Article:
Today, on #WorldRefugeeDay, it's hard to feel hopeful. This morning I visited with a friend in the Immigration Detention Center who has been waiting there for a year for his refugee status. He's decided he's had enough and is going back to West Africa. He's not sure if the people who were after him for political differences are still around, but he's gonna try to blend in and hope for the best. Another of my friends was rejected and is going back to Congo soon, but she has no idea what she will find there. No family. No connections. She has been in detention for more than two years. Whenever I'm in IDC, the arbitrary and ridiculous nature of their incarcerations reminds me of this scene from Parks and Rec. You came to find a dignified life? Jail. You came expecting to work? Jail. Trafficked here against your will? Jail. As they wait for their cases to be processed, sometimes for years, refugees can't legally work or be formally educated. In many countries (such as Thailand) you risk imprisonment as you wait. From my ant's eye view of the refugee crisis, since the U.S. halted refugee acceptance and reduced financial contributions to the UN, the needs have grown but the hope has dimmed.
Look, the refugee process isn't perfect, but UNHCR deserves credit for the thorough investigations in sometimes failed or uncooperative states and the care they try to provide for the thousands of people applying at their offices around the world every day. The background checks and interviews understandably take time. I'm not saying the waiting could or should be shortened, though that would certainly be nice. In the meantime, as the process moves along, sponsor states and third party countries have a role to play. If the unprecedented 65.6 million forcibly displaced people continue to be denied access to travel, work and and be educated in transitional countries, the dependency that so many sponsor states worry about will only be perpetuated. Somali children in Kenya go uneducated. Syrian doctors in the EU can't practice or keep their skills current. More personally, I know six Afghan men losing years of productivity while being forced to depend on others as they await their resettlement. I continue to argue that it's in everyone's best interest to welcome, assimilate, employ, educate and befriend refugees, be it on a personal or political level.
I met Alex Betts when he was a visiting professor at UT Austin a few years ago. He argues on the world stage (and in this Guardian piece) that the current refugee camp strategy employed since the 80's "undermines autonomy and dignity. It also erodes human potential by focusing almost exclusively on people’s vulnerabilities, rather than on rebuilding their lives." While the concept of refugee connotes a neediness, "the truth is that refugees around the world lead complex and diverse economic lives. They are consumers, producers, buyers, sellers, borrowers, lenders and entrepreneurs." Many refugees I know are more capable, motivated, speak more languages than I do and have skills that are more marketable than mine (hello my B.A. in History). I wonder sometimes, in my more cynical moments, if more people don't respond more hospitably to refugees because they are competition. Refugees continue to be punished for their nationality and the accidents of disaster or violence that have befallen their countries even as their abilities and intellect are worthy of all the things I take for granted.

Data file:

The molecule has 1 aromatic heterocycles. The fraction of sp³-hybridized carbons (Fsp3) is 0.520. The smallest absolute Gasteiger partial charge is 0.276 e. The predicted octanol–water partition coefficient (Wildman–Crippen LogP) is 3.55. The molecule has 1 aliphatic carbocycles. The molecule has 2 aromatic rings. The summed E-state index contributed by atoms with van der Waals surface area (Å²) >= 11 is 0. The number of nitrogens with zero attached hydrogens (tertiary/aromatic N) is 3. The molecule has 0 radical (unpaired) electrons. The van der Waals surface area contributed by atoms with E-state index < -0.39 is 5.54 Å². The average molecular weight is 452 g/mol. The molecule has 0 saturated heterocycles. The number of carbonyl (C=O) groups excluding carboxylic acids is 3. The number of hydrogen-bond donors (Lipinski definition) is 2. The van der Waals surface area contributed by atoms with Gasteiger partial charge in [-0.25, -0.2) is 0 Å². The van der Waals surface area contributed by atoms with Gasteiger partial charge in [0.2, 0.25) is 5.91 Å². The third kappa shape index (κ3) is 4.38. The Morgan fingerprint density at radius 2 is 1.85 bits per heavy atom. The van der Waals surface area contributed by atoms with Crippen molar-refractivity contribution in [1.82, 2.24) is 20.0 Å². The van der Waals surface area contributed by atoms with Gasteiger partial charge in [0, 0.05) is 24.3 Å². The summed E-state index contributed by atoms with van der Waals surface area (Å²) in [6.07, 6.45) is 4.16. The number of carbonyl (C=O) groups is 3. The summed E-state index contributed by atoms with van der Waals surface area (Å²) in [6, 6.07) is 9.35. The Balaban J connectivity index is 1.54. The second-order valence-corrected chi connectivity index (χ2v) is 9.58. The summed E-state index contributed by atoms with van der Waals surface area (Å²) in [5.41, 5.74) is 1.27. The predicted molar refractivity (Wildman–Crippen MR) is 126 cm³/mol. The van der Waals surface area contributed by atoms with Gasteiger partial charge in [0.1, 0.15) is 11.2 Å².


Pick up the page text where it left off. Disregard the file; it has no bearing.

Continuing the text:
As more and more people are moved/smuggled/trafficked across borders, unless there are fair employment systems set up, migration will get more and more dangerous and resources will become even more competitive. Things I've read recently put this in sharp, bleak focus. If you want your guts ripped out, read these New Yorker pieces on refugee children migrating/being trafficked from Nigeria to Italy and living in "The Jungle" in France after leaving Afghanistan for the UK. The stories have haunted me for months. Or read Exit West, a prescient tale of magical realism by Mohsin Hamid, that similarly left me thinking about what is both possible and the worst case scenario in a world in which nations keep turning more and more inward. The convenient nationalism and cowardly protectionism that infects so many Western countries can only continue to weaponize patriotism and divide people for so long until they realize that they rely on the global majority/"emerging markets" to source their iPhone minerals and make and buy their products and services. Like I said, I get pretty cynical.
The political and practical realities of employing and educating refugees are certainly difficult. But, as host countries become less willing or able to resettle refugees and there are more and more people displaced every year, we have no other choice. Also, I truly believe it works. I'm just one person, and I have helped enroll kids in school, secured jobs for teens and adults and taught basic English. None of this was hard, but it did take time and effort. Two former refugee kids I worked with in Austin graduated high school this year. When I was in the States in April, I visited newly purchased homes and saw backyard gardens of formerly-refugee friends. The refugee students I have worked with here for the past year are speaking and writing in English more confidently. They actually recently welcomed three people from their country, and the authority and the tone they took as they bossed the new guys around cracked me up. They are getting the hang of things here as they prepare to be uprooted and sent somewhere else, where they will eagerly start the process of learning the customs and language and expectations of that place all over again. As I sit here on World Refugee Day, I don't have very much hope in the system, but I do have an infinite amount of faith in my refugee friends and their resourcefulness and resilience.